Complementary therapies, including aromatherapy, are a non-pharmacological approach to managing the distressing symptoms and side effects of cancer and its treatments. The increased popularity of essential oils has heightened patients’ and nurses’ interest in providing aromatherapy as a way to address symptoms such as nausea, fatigue, anxiety, and decreased appetite. Inhaled essential oils are mostly safe with infrequent, mild adverse effects.
A group of nurses at the Arthur G. James Cancer Hospital at the Ohio State University led a study evaluating the effect of inhaled essential oils at improving physical symptoms among patients with cancer receiving infusion therapy.
Amber Williams, MSN, RN, OCN®, a nurse educator at the hospital, first-authored the paper published in Oncology Nursing Forum and Amy Rettig, DNP, MALM, RN, APRN-BC, a clinical nurse specialist, was the study’s senior author.
The four inhaled essential oils evaluated were ginger, chamomile, bergamot, and almond. The first three oils were selected because they had previously demonstrated evidence of improving patients’ cancer- and treatment-related symptoms. The almond oil was used as a control group since it is mostly odorless.
The research team recruited patients with gastrointestinal, neuroendocrine, and skin cancer to participate. Patients were excluded if they had asthma or allergies to the essential oils.
One hundred forty-seven patients participated in the study and had data to analyze. Most participants had gastrointestinal cancer (76.9%), were men (62.6%), and had a mean age between 61 and 65 years old. Four participants reported adverse events using the inhaled essential oil and stopped using it.
Each participant was randomly selected to receive one essential oil. They were given an inhalation bottle with the essential oil placed on a cotton ball and asked to open and sniff the oil three times a day (morning, noon, and evening) for seven days. Participants also reported a variety of symptoms each day in a study-provided journal.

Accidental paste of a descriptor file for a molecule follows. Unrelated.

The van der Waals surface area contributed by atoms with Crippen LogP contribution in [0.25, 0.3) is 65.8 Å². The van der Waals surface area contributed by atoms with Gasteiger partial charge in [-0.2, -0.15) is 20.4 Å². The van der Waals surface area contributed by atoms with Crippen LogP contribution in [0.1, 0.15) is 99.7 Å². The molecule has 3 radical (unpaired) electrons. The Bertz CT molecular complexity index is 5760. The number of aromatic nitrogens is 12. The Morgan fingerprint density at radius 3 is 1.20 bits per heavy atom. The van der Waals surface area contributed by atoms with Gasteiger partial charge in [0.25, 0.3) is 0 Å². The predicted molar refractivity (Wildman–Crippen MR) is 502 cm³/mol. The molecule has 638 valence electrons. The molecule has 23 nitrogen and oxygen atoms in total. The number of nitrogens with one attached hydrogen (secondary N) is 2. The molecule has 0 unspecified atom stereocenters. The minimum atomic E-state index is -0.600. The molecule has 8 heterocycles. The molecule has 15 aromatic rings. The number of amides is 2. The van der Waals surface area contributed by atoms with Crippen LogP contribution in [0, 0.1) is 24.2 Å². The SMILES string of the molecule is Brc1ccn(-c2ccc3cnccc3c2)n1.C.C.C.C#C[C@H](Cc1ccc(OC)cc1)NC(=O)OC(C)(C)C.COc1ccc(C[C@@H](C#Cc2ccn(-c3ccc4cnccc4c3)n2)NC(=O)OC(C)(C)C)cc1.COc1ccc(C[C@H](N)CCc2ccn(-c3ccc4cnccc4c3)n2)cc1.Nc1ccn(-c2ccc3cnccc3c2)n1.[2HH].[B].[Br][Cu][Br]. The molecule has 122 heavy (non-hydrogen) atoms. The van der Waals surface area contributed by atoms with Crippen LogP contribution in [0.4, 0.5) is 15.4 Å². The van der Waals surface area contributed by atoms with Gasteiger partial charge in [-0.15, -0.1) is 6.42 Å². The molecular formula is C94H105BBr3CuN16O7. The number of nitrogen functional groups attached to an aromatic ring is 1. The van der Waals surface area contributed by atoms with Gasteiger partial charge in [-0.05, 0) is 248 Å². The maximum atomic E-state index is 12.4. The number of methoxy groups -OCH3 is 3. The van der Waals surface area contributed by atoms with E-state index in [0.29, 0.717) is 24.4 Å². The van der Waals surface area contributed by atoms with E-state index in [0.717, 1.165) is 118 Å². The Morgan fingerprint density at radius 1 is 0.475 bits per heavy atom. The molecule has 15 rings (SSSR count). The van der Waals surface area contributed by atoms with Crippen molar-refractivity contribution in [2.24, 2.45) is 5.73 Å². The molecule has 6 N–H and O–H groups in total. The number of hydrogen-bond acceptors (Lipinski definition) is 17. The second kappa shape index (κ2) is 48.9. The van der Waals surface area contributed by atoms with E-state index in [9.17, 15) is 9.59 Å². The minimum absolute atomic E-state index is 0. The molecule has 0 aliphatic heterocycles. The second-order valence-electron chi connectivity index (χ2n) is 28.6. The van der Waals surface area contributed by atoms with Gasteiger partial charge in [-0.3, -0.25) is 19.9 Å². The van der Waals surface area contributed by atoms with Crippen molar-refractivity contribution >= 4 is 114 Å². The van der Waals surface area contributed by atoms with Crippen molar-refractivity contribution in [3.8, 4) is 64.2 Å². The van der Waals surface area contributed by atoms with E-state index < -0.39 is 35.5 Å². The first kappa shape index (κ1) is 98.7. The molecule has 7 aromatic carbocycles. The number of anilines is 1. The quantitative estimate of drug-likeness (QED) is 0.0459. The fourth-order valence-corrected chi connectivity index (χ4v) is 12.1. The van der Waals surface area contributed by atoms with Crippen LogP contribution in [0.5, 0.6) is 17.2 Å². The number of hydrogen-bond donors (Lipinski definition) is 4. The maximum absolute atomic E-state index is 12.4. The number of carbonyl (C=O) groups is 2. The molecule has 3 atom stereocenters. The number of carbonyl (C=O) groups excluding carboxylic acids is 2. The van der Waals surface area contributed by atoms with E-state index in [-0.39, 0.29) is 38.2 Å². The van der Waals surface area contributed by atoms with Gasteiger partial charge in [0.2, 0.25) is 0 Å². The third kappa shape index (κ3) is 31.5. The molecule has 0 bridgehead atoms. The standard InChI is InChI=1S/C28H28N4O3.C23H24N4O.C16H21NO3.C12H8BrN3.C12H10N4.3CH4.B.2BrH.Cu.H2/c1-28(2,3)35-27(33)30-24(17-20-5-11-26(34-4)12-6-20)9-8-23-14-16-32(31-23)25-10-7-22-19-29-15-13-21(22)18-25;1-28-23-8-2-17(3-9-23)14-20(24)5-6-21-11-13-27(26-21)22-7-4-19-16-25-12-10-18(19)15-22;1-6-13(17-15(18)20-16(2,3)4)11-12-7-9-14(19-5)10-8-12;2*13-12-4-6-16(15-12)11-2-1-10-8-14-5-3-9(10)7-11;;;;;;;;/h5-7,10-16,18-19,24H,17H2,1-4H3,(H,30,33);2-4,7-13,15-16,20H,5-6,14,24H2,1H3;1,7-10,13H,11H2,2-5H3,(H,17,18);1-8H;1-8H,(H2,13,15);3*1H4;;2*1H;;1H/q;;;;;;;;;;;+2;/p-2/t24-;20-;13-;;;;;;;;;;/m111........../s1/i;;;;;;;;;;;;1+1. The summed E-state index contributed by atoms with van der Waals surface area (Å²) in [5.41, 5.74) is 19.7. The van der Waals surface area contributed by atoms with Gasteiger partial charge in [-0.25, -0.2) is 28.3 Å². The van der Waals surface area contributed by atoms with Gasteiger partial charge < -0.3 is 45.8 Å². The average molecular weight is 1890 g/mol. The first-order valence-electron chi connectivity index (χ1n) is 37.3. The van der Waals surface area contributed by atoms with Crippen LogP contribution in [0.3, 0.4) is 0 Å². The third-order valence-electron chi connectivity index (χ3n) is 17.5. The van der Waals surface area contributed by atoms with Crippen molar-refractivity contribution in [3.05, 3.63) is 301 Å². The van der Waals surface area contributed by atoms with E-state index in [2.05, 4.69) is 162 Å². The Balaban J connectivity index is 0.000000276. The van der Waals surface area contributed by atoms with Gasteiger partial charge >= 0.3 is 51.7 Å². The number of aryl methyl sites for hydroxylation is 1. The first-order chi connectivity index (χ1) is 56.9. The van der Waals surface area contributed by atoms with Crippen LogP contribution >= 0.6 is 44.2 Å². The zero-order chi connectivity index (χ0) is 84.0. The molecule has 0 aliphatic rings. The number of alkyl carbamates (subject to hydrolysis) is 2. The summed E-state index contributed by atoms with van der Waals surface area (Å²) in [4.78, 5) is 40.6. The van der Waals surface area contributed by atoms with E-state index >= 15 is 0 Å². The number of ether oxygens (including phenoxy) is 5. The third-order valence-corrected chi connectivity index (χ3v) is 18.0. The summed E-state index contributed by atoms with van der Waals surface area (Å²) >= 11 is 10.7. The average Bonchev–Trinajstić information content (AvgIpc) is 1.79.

The results indicated that compared to the almond essential oil, the ginger essential oil improved patients’ experience of anxiety (p = 0.04) and fatigue (p = 0.048). Ginger essential oil did not improve appetite or nausea compared to the almond essential oil. Nor did chamomile or bergamot essential oils significantly improve anxiety, appetite, fatigue, or nausea compared to the almond essential oil.
Participants reported that the essential oils were easy to use, but only moderately thought that it improved their symptoms, or that they would continue using the essential oil in the future.
The researchers noted that participants reported low levels of symptoms at the beginning of the study, and this may explain why several essential oils showed limited effects. Participants may likely be engaged in additional symptom management strategies that provided symptom relief.
Despite such limitations, this is a large-scale randomized clinical trial assessing the effects of inhaled essential oils in a rigorous manner. Nurses considering non-pharmacological and complementary therapies to help their patients address their anxiety and fatigue should consider implementing a similar protocol with inhaled ginger essential oil. Oncology nurses can also learn about the safety and use of essential oils as a holistic, integrative approach to supporting patients receiving infusion therapy. Future studies may target patients with a high symptom burden and consider other factors likely contributing to the need for additional symptom management approaches.